By William Verity
25 January 2016
With the standard funeral leaving little change from $10,000, it is no surprise that money, more than religion, is often uppermost in the minds of families when a loved one dies.
That is particularly true when those families are living on welfare payments.
But the community in Port Kembla, south of Sydney, has taken matters into its own hands.
Locals have raised $100,000 for one of Australia’s first not-for-profit, community-run funeral parlours, offering services at a fraction of the price.
Tender Funerals is run by community worker Jenny Briscoe-Hough, who had her first encounter with the business of death when her mother died seven years ago.
“I was shocked by the cost of a funeral,” she recalled.
“And I said, maybe we should just start a not-for-profit funeral service.”
Since then, Ms Briscoe-Hough has worked towards getting Tender Funerals off the ground.
The organisation became the subject of a 2013 documentary film called Tender.
Ms Briscoe-Hough is about to move Tender Funerals into a disused fire station, having secured a low-interest loan, philanthropic funding and more than $100,000 from the community.
“For me, what Tender Funerals is about is saying to people, you’ve got control over this process, what do you want to do? We’ll work with you,” she said.
“We are trying to say, we are not going to equate the money spent on a funeral with love.
“We are trying to say love has got nothing to do with that.”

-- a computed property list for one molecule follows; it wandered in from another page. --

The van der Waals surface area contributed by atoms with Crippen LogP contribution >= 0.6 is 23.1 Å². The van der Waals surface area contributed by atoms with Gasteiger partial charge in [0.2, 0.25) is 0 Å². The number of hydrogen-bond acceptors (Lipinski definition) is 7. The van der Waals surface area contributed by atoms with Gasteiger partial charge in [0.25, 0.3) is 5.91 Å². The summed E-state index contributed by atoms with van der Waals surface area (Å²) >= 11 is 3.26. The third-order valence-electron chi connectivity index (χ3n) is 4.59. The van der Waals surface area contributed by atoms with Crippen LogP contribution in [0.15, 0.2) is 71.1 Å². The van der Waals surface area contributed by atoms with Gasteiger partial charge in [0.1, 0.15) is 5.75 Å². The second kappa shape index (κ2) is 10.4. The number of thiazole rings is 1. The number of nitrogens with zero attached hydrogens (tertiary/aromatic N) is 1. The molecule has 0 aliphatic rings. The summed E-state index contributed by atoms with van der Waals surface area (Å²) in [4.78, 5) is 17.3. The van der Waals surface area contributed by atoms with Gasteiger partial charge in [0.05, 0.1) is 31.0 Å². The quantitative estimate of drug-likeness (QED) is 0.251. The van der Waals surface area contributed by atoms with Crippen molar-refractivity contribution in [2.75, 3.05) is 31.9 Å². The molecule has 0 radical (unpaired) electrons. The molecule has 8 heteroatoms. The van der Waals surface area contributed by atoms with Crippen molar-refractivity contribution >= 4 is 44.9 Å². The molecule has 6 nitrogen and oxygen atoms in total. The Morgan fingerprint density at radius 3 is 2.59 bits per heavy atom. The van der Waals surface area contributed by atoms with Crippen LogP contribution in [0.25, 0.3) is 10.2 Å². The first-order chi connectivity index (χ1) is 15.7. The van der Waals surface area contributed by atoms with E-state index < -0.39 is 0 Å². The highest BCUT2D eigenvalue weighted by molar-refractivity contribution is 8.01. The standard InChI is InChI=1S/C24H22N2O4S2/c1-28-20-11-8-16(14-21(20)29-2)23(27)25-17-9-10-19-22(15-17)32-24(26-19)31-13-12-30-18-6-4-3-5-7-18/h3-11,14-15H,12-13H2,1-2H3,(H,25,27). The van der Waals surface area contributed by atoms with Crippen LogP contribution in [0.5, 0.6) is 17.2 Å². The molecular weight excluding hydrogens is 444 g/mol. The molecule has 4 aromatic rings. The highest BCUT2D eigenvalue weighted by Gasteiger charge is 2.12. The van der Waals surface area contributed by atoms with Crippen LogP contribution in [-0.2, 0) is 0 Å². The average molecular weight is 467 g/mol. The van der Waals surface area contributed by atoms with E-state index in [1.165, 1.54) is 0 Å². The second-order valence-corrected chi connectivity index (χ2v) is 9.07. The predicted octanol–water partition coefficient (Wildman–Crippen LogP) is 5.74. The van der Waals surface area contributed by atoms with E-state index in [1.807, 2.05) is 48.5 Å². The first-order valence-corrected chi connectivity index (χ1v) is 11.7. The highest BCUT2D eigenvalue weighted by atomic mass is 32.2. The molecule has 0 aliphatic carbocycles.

The changing face of funerals
Tender Funerals has come to the attention of an arts organisation named Groundswell, which is dedicated to making death an everyday part of life.
Jessie Williams is on the board of the Groundswell Project and travelled to Port Kembla last week to lend her support.
“There is a call from the community to actually bring conversations about death to life,” Ms Williams said.
“For the last 50 or so years loved ones have stopped dying in our homes, they have stopped dying in our communities, most of us die in hospitals or in aged care facilities.
“So we recognised the mediatisation of the dying and so the community started to say, well, actually we want to have some choices around our final days.”
The idea of taking back control of dying and of grieving is an old fashioned one that is becoming modern once more thanks to the Baby Boomers.
“Remember the Victorian ages, I suppose, of where you had the front parlour and mum or dad, their body stayed in the front parlour and the family members came in and out of the home and had a conversation around the person, wept on top of the person, put their grief onto that person, which is appropriate,” Ms Williams said.
The idea of enlisting community support is one that has operated for years in another of Australia’s most deprived communities: the homeless and destitute of Kings Cross.
For more than 50 years, the Wayside Chapel has been an institution in the Cross, and marketing head Laura Watts applauds the changing face of funerals.
“We believe at the Wayside that every life, no matter what happened in it, deserves to end with dignity and everyone deserves to end with a standing ovation,” she said.
It is a vision that Ms Briscoe-Hough hopes will spread across Australia once Tender Funerals opens its doors for business by the middle of the year.
“I think it’s pretty exciting because it’s really about us saying we are able to keep on looking after that person through this final stage.”